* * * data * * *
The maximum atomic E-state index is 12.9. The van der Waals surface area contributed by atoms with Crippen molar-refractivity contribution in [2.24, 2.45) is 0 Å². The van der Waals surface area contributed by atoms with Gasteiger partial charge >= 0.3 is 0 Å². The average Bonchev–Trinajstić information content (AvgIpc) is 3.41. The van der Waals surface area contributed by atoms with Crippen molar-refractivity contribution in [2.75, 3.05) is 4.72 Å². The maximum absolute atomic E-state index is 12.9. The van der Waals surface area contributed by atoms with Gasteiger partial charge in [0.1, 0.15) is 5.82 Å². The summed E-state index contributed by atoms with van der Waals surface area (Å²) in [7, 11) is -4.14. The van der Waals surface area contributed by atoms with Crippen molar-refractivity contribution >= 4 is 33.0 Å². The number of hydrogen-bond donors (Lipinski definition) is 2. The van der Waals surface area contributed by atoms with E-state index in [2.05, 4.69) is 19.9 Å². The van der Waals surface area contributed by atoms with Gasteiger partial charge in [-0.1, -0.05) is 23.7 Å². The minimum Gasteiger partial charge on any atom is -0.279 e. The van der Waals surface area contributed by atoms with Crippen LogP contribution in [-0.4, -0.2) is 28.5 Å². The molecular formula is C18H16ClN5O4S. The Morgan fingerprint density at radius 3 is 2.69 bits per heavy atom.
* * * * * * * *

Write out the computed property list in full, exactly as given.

The maximum atomic E-state index is 12.9. The van der Waals surface area contributed by atoms with Crippen molar-refractivity contribution in [2.24, 2.45) is 0 Å². The van der Waals surface area contributed by atoms with Gasteiger partial charge >= 0.3 is 0 Å². The average Bonchev–Trinajstić information content (AvgIpc) is 3.41. The van der Waals surface area contributed by atoms with Crippen molar-refractivity contribution in [2.75, 3.05) is 4.72 Å². The maximum absolute atomic E-state index is 12.9. The van der Waals surface area contributed by atoms with Gasteiger partial charge in [0.1, 0.15) is 5.82 Å². The summed E-state index contributed by atoms with van der Waals surface area (Å²) in [7, 11) is -4.14. The van der Waals surface area contributed by atoms with Crippen molar-refractivity contribution >= 4 is 33.0 Å². The number of hydrogen-bond donors (Lipinski definition) is 2. The van der Waals surface area contributed by atoms with E-state index in [2.05, 4.69) is 19.9 Å². The van der Waals surface area contributed by atoms with Gasteiger partial charge in [-0.1, -0.05) is 23.7 Å². The minimum Gasteiger partial charge on any atom is -0.279 e. The van der Waals surface area contributed by atoms with Crippen LogP contribution in [-0.4, -0.2) is 28.5 Å². The molecular formula is C18H16ClN5O4S. The Morgan fingerprint density at radius 3 is 2.69 bits per heavy atom.